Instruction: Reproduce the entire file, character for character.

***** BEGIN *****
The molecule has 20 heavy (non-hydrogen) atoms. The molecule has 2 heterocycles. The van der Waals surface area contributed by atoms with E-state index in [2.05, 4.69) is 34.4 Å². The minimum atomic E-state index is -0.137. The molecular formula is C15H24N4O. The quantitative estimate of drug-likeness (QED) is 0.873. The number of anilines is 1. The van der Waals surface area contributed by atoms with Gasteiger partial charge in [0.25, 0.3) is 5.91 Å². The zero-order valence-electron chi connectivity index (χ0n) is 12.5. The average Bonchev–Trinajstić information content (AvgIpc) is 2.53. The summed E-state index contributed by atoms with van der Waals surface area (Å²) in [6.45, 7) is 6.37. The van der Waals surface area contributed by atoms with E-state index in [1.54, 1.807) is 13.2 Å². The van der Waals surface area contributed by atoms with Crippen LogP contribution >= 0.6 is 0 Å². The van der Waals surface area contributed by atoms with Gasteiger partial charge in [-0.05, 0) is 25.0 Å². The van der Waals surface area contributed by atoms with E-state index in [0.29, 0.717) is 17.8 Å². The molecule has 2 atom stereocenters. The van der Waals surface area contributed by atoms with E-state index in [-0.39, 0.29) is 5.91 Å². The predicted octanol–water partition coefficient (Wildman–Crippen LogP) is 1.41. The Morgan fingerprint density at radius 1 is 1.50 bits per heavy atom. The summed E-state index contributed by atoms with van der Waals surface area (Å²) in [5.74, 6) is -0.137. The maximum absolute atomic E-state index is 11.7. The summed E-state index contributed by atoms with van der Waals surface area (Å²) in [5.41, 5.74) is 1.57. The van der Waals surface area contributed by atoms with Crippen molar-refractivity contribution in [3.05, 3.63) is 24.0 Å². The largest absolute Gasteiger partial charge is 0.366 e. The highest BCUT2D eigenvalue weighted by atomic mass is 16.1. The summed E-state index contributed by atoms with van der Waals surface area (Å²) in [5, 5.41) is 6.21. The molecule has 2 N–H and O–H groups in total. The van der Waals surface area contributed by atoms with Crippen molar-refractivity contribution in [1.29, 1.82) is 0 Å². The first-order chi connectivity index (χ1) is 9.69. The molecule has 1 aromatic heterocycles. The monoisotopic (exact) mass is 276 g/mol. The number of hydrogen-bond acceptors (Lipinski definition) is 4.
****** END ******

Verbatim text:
The molecule has 20 heavy (non-hydrogen) atoms. The molecule has 2 heterocycles. The van der Waals surface area contributed by atoms with E-state index in [2.05, 4.69) is 34.4 Å². The minimum atomic E-state index is -0.137. The molecular formula is C15H24N4O. The quantitative estimate of drug-likeness (QED) is 0.873. The number of anilines is 1. The van der Waals surface area contributed by atoms with Gasteiger partial charge in [0.25, 0.3) is 5.91 Å². The zero-order valence-electron chi connectivity index (χ0n) is 12.5. The average Bonchev–Trinajstić information content (AvgIpc) is 2.53. The summed E-state index contributed by atoms with van der Waals surface area (Å²) in [6.45, 7) is 6.37. The van der Waals surface area contributed by atoms with E-state index in [1.54, 1.807) is 13.2 Å². The van der Waals surface area contributed by atoms with Crippen LogP contribution >= 0.6 is 0 Å². The van der Waals surface area contributed by atoms with Gasteiger partial charge in [-0.05, 0) is 25.0 Å². The van der Waals surface area contributed by atoms with E-state index in [0.29, 0.717) is 17.8 Å². The molecule has 2 atom stereocenters. The van der Waals surface area contributed by atoms with E-state index in [-0.39, 0.29) is 5.91 Å². The predicted octanol–water partition coefficient (Wildman–Crippen LogP) is 1.41. The Morgan fingerprint density at radius 1 is 1.50 bits per heavy atom. The summed E-state index contributed by atoms with van der Waals surface area (Å²) in [5.74, 6) is -0.137. The maximum absolute atomic E-state index is 11.7. The summed E-state index contributed by atoms with van der Waals surface area (Å²) in [5.41, 5.74) is 1.57. The van der Waals surface area contributed by atoms with Crippen molar-refractivity contribution in [3.05, 3.63) is 24.0 Å². The largest absolute Gasteiger partial charge is 0.366 e. The highest BCUT2D eigenvalue weighted by atomic mass is 16.1. The summed E-state index contributed by atoms with van der Waals surface area (Å²) in [5, 5.41) is 6.21. The molecule has 2 N–H and O–H groups in total. The van der Waals surface area contributed by atoms with Crippen molar-refractivity contribution in [1.29, 1.82) is 0 Å². The first-order chi connectivity index (χ1) is 9.69. The molecule has 1 aromatic heterocycles. The monoisotopic (exact) mass is 276 g/mol. The number of hydrogen-bond acceptors (Lipinski definition) is 4.